When protecting your home Think WIDE(N) (WINDOWS, INTERIOR, DOORS, EXTERIOR, (NEIGHBOURS) to have the best possible protection against burglary.
Research shows that a set combination of security actions provides up to 50 times more protection for your home versus no security. A combination of WIDE actions is the most effective and recommended by police throughout the country.
WINDOWS: Lock your windows
INTERIOR: Put your interior lights on a timer
DOORS: Double or deadlock your doors
EXTERIOR: Put your exterior lights on a sensor
(N)EIGHBOURS: Keep an eye out for neighbours
As with all types of crime, prevention is much better than cure. Taking the below simple measures can significantly reduce your chances of being burgled.
Keep windows and doors locked when you go out, even if it’s just for a few minutes. We recommend you keep doors locked even when you’re in the house as offenders may still try to gain access.
Make sure side and back gates are secure.
Be wary of sign of a distraction burglary, where more than one person calls at your door, trying to dupe you into letting one caller in to burgle you whilst you are distracted by another one.
Consider fitting an approved burglar alarm system.
Join or start a Neighbourhood Watch Scheme. Membership of a scheme is a proven deterrent to burglars.
If you go out in the evening, close curtains, and use automatic timer switches to turn your lights on when it goes dark. Set the timers so they go on and off at different times in different rooms.
Use timer switches to turn on a radio but tune it to a station which has mostly talking.
Keep keys, including shed and car keys in a place where they’re not visible to anyone looking in. Keep them out of reach of windows and doors. Don’t leave keys in the door and never hide a spare key outside.
Insure your belongings. Many insurance companies offer reduced premiums for people with good home security, but make sure you lock your home properly and switch on any alarm; otherwise, you may not be covered.
Avoid keeping large sums of money at home.
Don’t keep cheque books and cheque cards together and don’t write down PIN numbers for credit or debit cards.
Keep documents containing personal details such as bank statements and passports out of sight; if no longer needed, carefully dispose of, or shred these items.
Consider keeping expensive jewellery, house deeds and other important items in a home safe anchored to the brickwork.
Don’t leave garden tools outside, keep ladders out of sight and ensure sheds, garages and outbuildings are locked.
Even when you’re at home, try not to leave accessible windows open at night.
Christmas is a key time for burglaries, with many houses full of new and valuable presents. Don’t alert burglars by leaving present packaging outside, put it all in your recycling box out of sight.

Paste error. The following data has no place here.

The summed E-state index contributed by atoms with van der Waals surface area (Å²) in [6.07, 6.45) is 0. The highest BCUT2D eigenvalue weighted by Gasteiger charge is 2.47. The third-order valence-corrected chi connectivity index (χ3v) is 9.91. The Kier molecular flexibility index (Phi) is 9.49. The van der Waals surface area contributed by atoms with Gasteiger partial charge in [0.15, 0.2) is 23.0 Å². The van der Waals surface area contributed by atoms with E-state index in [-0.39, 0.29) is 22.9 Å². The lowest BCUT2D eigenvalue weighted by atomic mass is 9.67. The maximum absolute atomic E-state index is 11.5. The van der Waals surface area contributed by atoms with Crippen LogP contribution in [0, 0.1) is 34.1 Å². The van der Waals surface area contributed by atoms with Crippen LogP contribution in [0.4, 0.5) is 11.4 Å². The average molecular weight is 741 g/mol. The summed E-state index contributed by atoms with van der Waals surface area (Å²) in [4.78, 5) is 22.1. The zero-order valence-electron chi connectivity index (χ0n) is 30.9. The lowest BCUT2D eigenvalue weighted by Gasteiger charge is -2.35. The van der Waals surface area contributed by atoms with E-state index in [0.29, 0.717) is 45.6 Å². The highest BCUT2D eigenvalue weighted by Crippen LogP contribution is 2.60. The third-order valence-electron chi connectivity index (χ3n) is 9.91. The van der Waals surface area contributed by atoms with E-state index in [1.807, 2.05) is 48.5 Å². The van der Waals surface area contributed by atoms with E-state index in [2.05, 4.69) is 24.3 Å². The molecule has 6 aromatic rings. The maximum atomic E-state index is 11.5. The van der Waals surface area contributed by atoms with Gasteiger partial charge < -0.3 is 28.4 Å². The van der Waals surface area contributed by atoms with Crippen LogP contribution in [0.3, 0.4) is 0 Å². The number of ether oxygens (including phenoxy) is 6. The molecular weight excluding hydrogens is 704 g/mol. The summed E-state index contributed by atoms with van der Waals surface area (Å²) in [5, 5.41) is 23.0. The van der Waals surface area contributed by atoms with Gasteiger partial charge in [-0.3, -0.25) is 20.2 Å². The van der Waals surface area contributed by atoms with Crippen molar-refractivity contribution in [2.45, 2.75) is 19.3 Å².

Never give your keys to anyone you do not know well. Change the locks when you move house so that you know exactly who has keys.
Consider using a fake TV simulator. It’s a flickering light that makes it seem to anyone looking into your windows that your home is occupied – even when it isn’t. A sensor automatically triggers the Fake TV at dusk.
Quick tips for securing your property
Use UV or indelible pens, postcode etching or chemically coded systems to mark your property and make it difficult for thieves to sell it on.
Register your property for free at https://www.secureassetregister.com/en-gb it only takes a few minutes and could help you get your property back if it is lost or stolen. Don’t forget to upload photos for free too!
Photograph highly valuable items such as jewellery, paintings, and antiques. Keep the pictures in a safe place, outside your home.
Sash jammers provide additional home security for uPVC windows and doors. The sash jammer handle pivots and is secured over the frame, making it harder for someone to force entry.
Garden and shed security
Your garden should be your first line of defence against burglars. If someone can get into your garden easily without attracting attention it will give them more time to steal from you. Making your garden more secure could prevent an intruder from getting into your home, garage or shed.
Installing strong fences or gates will act as a deterrent, preventing intruders getting into your garden. Ideally any gates, fencing, walls and hedges at the front of your house should not be more than 1.2m (4ft) so the front of your property can be seen by passers-by. A standard 1.8m (6ft) wall or fence at the back of your house is sufficient. Increase the height to 2m (6ft6in) if there is public access on the other side – any higher than this and you will need planning permission.
Trellis fixed to the top of a fence is not only decorative but can provide extra protection as it is difficult to climb over, breaking easily and noisily.
If there is an access point to your garden at the side of your house a strong lockable gate will act as a deterrent. Fit good quality locks that cannot be reached from over the fence.